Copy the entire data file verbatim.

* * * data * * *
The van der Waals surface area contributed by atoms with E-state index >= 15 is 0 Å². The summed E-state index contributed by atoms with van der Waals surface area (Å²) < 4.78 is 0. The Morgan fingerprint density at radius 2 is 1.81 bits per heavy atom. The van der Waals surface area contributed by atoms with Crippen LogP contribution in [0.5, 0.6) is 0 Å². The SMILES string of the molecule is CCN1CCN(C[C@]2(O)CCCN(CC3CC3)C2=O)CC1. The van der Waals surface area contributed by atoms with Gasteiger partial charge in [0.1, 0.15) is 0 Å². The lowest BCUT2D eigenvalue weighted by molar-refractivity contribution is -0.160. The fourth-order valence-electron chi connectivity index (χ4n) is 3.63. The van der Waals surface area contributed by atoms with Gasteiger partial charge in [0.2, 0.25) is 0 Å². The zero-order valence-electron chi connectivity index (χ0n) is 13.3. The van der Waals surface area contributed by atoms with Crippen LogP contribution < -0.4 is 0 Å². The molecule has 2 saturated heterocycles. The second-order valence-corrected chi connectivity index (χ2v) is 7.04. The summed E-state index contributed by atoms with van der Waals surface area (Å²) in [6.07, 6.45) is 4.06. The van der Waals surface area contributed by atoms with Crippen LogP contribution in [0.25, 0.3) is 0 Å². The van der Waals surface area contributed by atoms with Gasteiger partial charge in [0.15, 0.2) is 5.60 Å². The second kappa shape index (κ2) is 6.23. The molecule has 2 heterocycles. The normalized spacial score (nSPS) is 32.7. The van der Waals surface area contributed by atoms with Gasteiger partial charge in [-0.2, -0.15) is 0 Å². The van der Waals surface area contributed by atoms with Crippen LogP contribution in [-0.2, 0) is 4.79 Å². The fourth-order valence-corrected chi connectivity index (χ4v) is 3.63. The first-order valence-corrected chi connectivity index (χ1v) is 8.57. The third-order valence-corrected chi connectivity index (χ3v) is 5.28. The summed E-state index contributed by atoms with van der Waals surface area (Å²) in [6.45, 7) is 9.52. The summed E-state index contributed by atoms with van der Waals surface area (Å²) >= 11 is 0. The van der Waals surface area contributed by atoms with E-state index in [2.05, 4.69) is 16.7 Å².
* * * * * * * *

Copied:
The van der Waals surface area contributed by atoms with E-state index >= 15 is 0 Å². The summed E-state index contributed by atoms with van der Waals surface area (Å²) < 4.78 is 0. The Morgan fingerprint density at radius 2 is 1.81 bits per heavy atom. The van der Waals surface area contributed by atoms with Crippen LogP contribution in [0.5, 0.6) is 0 Å². The SMILES string of the molecule is CCN1CCN(C[C@]2(O)CCCN(CC3CC3)C2=O)CC1. The van der Waals surface area contributed by atoms with Gasteiger partial charge in [0.1, 0.15) is 0 Å². The lowest BCUT2D eigenvalue weighted by molar-refractivity contribution is -0.160. The fourth-order valence-electron chi connectivity index (χ4n) is 3.63. The van der Waals surface area contributed by atoms with Gasteiger partial charge in [0.2, 0.25) is 0 Å². The zero-order valence-electron chi connectivity index (χ0n) is 13.3. The van der Waals surface area contributed by atoms with Crippen LogP contribution < -0.4 is 0 Å². The molecule has 2 saturated heterocycles. The second-order valence-corrected chi connectivity index (χ2v) is 7.04. The summed E-state index contributed by atoms with van der Waals surface area (Å²) in [6.07, 6.45) is 4.06. The van der Waals surface area contributed by atoms with Crippen LogP contribution in [0.25, 0.3) is 0 Å². The van der Waals surface area contributed by atoms with Gasteiger partial charge in [0.15, 0.2) is 5.60 Å². The second kappa shape index (κ2) is 6.23. The molecule has 2 heterocycles. The normalized spacial score (nSPS) is 32.7. The van der Waals surface area contributed by atoms with Gasteiger partial charge in [-0.2, -0.15) is 0 Å². The van der Waals surface area contributed by atoms with Crippen LogP contribution in [-0.2, 0) is 4.79 Å². The fourth-order valence-corrected chi connectivity index (χ4v) is 3.63. The first-order valence-corrected chi connectivity index (χ1v) is 8.57. The third-order valence-corrected chi connectivity index (χ3v) is 5.28. The summed E-state index contributed by atoms with van der Waals surface area (Å²) in [6.45, 7) is 9.52. The summed E-state index contributed by atoms with van der Waals surface area (Å²) >= 11 is 0. The van der Waals surface area contributed by atoms with E-state index in [2.05, 4.69) is 16.7 Å².